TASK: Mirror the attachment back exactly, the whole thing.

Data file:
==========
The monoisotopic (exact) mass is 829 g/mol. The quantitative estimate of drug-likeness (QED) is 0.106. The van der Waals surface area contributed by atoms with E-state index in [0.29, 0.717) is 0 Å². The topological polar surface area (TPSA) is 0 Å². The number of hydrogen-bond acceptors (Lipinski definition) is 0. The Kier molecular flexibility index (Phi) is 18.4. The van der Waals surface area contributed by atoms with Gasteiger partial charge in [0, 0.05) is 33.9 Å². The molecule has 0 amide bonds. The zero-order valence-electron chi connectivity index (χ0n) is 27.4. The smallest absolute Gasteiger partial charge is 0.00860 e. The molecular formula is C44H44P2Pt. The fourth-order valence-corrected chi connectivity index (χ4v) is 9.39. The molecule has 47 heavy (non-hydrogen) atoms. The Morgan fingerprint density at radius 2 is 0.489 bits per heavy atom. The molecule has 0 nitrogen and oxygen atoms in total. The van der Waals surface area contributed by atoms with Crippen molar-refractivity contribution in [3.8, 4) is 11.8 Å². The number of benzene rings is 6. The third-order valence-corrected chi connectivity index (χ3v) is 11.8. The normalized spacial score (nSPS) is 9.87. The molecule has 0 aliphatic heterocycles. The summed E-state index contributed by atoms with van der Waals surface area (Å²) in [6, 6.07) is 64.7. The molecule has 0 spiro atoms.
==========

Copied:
The monoisotopic (exact) mass is 829 g/mol. The quantitative estimate of drug-likeness (QED) is 0.106. The van der Waals surface area contributed by atoms with E-state index in [0.29, 0.717) is 0 Å². The topological polar surface area (TPSA) is 0 Å². The number of hydrogen-bond acceptors (Lipinski definition) is 0. The Kier molecular flexibility index (Phi) is 18.4. The van der Waals surface area contributed by atoms with Gasteiger partial charge in [0, 0.05) is 33.9 Å². The molecule has 0 amide bonds. The zero-order valence-electron chi connectivity index (χ0n) is 27.4. The smallest absolute Gasteiger partial charge is 0.00860 e. The molecular formula is C44H44P2Pt. The fourth-order valence-corrected chi connectivity index (χ4v) is 9.39. The molecule has 47 heavy (non-hydrogen) atoms. The Morgan fingerprint density at radius 2 is 0.489 bits per heavy atom. The molecule has 0 nitrogen and oxygen atoms in total. The van der Waals surface area contributed by atoms with Crippen molar-refractivity contribution in [3.8, 4) is 11.8 Å². The number of benzene rings is 6. The third-order valence-corrected chi connectivity index (χ3v) is 11.8. The normalized spacial score (nSPS) is 9.87. The molecule has 0 aliphatic heterocycles. The summed E-state index contributed by atoms with van der Waals surface area (Å²) in [6, 6.07) is 64.7. The molecule has 0 spiro atoms.